Aseptic & Containment Isolator Equipment is critical for maintaining the sterility of a complex process. These devices can be complex and require precise sequencing. Some of the most important factors to consider are the temperature of the isolator’s external surface and internal points. The correct operation of gas drivers is also vital.
Negative Pressure Compounding Aseptic Isolator
A Negative Pressure Compounding Aseptic Isolator (NPAI) provides a sterile environment for compounding aseptic preparations. It is designed to operate in either positive or negative pressure mode and features a recirculating airflow scheme. It also meets the requirements for international cGMP standards. It is capable of achieving a negative pressure of -15Pa in two minutes.
Depending on the type of compounding aseptic isolator, different designs are available. Each has a different design, operating characteristics, and uses. These differences will impact aseptic techniques, material transfer, and staging. Each design also differs in the characteristics of the supply airflow. A recent study suggests that users should avoid turbulent airflow CAI designs.
Closed Aseptic Isolator Systems
There are two types of enclosed isolators available: open and closed. Open isolators are often used in filling areas and are designed to allow continuous ingress and egress, but still maintain a high level of protection from contaminants. Closed isolators, on the other hand, maintain a closed atmosphere throughout their operation, and are the most suitable containment option.
Closed isolators provide containment for hazardous materials and a microbiologically controlled environment. They can be either gloved or glove-less, and they provide a barrier between the working area and the contaminated area. Closed isolators can be configured to be fully automated or manually operated. An increasing number of companies are using isolation systems to improve product quality, increase productivity, and reduce operating costs.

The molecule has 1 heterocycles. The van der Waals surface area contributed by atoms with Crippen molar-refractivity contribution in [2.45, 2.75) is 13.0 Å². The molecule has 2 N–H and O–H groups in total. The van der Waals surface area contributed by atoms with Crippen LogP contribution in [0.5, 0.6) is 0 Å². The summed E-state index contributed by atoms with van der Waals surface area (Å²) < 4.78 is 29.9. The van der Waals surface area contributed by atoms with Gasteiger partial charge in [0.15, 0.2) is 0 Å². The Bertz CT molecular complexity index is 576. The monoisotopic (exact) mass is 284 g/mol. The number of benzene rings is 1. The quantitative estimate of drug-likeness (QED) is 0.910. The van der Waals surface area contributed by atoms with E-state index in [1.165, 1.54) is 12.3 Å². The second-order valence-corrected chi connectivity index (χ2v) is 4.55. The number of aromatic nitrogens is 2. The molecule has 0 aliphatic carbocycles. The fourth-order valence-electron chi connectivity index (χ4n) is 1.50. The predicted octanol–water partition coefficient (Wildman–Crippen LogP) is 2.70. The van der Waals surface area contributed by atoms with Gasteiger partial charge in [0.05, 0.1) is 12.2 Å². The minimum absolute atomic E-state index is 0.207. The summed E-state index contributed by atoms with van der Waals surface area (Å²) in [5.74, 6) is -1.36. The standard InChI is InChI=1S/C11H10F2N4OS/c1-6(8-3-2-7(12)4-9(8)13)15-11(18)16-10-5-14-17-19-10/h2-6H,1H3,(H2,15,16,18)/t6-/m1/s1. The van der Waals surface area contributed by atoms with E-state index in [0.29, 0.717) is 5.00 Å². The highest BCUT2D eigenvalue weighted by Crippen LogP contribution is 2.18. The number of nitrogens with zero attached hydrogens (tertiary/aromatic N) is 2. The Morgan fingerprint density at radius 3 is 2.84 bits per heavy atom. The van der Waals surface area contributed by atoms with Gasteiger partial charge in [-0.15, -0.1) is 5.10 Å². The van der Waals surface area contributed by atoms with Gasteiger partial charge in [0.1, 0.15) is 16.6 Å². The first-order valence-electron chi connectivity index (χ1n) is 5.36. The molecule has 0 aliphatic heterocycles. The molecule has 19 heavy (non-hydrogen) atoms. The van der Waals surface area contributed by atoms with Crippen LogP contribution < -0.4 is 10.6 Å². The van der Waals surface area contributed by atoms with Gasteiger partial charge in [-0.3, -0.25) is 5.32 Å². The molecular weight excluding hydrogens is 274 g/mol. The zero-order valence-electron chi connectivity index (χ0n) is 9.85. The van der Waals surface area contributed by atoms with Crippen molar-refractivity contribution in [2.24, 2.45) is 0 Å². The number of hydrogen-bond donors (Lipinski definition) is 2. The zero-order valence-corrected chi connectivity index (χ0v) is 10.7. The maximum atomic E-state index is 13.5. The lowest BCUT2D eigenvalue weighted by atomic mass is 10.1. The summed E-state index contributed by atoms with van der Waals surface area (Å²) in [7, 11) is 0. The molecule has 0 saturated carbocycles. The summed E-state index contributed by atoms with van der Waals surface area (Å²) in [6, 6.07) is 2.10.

Open Aseptic & Containment Isolator Systems
Using open isolator systems for aseptic and contained equipment can help you achieve a number of goals. These include reducing the risk of contamination and minimizing the need for PPE, which can be costly. Moreover, they are more comfortable for operators and decrease the environmental impact of PPE disposal. The need to meet Annex 1 safety and regulatory requirements has led to a rise in inquiries about isolator technology.
A common use for open isolator systems is in the manufacturing of drugs and other toxic hazard products. They are designed to provide sterile, clean environments, and operate at an air concentration of below one microgram per m3. They can also be used for sterile product manufacturing, compounding, and sieving.
Containment Isolation Surfaces Exposed to Validated Process
Validated processes require the use of containment isolation equipment. This equipment is designed to provide isolation from the room and maintain an ISO Class 5 level of cleanliness under dynamic operating conditions. Surfaces exposed to validated processes should be cleaned at least once per day and contaminated items should be changed frequently. Particle counters should be located as close to the transfer door as possible.